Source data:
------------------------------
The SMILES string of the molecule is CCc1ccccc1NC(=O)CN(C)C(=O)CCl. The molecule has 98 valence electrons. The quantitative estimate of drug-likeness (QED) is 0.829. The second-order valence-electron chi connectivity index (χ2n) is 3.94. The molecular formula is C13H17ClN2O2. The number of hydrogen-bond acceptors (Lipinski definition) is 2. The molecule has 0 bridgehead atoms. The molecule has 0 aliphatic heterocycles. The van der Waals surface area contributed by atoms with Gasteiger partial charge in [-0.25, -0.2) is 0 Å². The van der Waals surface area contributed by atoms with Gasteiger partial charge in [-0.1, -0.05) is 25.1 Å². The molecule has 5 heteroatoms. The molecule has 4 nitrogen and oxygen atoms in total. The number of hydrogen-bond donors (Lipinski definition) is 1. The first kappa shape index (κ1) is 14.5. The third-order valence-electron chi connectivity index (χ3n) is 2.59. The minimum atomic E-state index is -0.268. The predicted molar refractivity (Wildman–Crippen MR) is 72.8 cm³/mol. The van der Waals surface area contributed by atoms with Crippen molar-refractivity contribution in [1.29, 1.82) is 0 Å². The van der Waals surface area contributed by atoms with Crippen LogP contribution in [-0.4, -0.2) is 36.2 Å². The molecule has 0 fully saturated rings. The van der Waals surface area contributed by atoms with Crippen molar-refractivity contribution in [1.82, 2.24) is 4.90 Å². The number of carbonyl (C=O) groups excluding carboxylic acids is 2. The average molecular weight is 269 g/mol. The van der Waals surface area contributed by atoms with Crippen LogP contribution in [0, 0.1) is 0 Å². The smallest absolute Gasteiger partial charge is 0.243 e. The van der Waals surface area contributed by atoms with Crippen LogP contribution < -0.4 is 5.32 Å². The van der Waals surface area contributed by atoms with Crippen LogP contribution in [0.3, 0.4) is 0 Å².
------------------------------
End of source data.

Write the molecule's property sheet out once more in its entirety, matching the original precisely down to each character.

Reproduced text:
The SMILES string of the molecule is CCc1ccccc1NC(=O)CN(C)C(=O)CCl. The molecule has 98 valence electrons. The quantitative estimate of drug-likeness (QED) is 0.829. The second-order valence-electron chi connectivity index (χ2n) is 3.94. The molecular formula is C13H17ClN2O2. The number of hydrogen-bond acceptors (Lipinski definition) is 2. The molecule has 0 bridgehead atoms. The molecule has 0 aliphatic heterocycles. The van der Waals surface area contributed by atoms with Gasteiger partial charge in [-0.25, -0.2) is 0 Å². The van der Waals surface area contributed by atoms with Gasteiger partial charge in [-0.1, -0.05) is 25.1 Å². The molecule has 5 heteroatoms. The molecule has 4 nitrogen and oxygen atoms in total. The number of hydrogen-bond donors (Lipinski definition) is 1. The first kappa shape index (κ1) is 14.5. The third-order valence-electron chi connectivity index (χ3n) is 2.59. The minimum atomic E-state index is -0.268. The predicted molar refractivity (Wildman–Crippen MR) is 72.8 cm³/mol. The van der Waals surface area contributed by atoms with Crippen molar-refractivity contribution in [1.29, 1.82) is 0 Å². The van der Waals surface area contributed by atoms with Crippen LogP contribution in [-0.4, -0.2) is 36.2 Å². The molecule has 0 fully saturated rings. The van der Waals surface area contributed by atoms with Crippen molar-refractivity contribution in [1.82, 2.24) is 4.90 Å². The number of carbonyl (C=O) groups excluding carboxylic acids is 2. The average molecular weight is 269 g/mol. The van der Waals surface area contributed by atoms with Crippen LogP contribution in [0, 0.1) is 0 Å². The smallest absolute Gasteiger partial charge is 0.243 e. The van der Waals surface area contributed by atoms with Crippen LogP contribution < -0.4 is 5.32 Å². The van der Waals surface area contributed by atoms with Crippen LogP contribution in [0.3, 0.4) is 0 Å².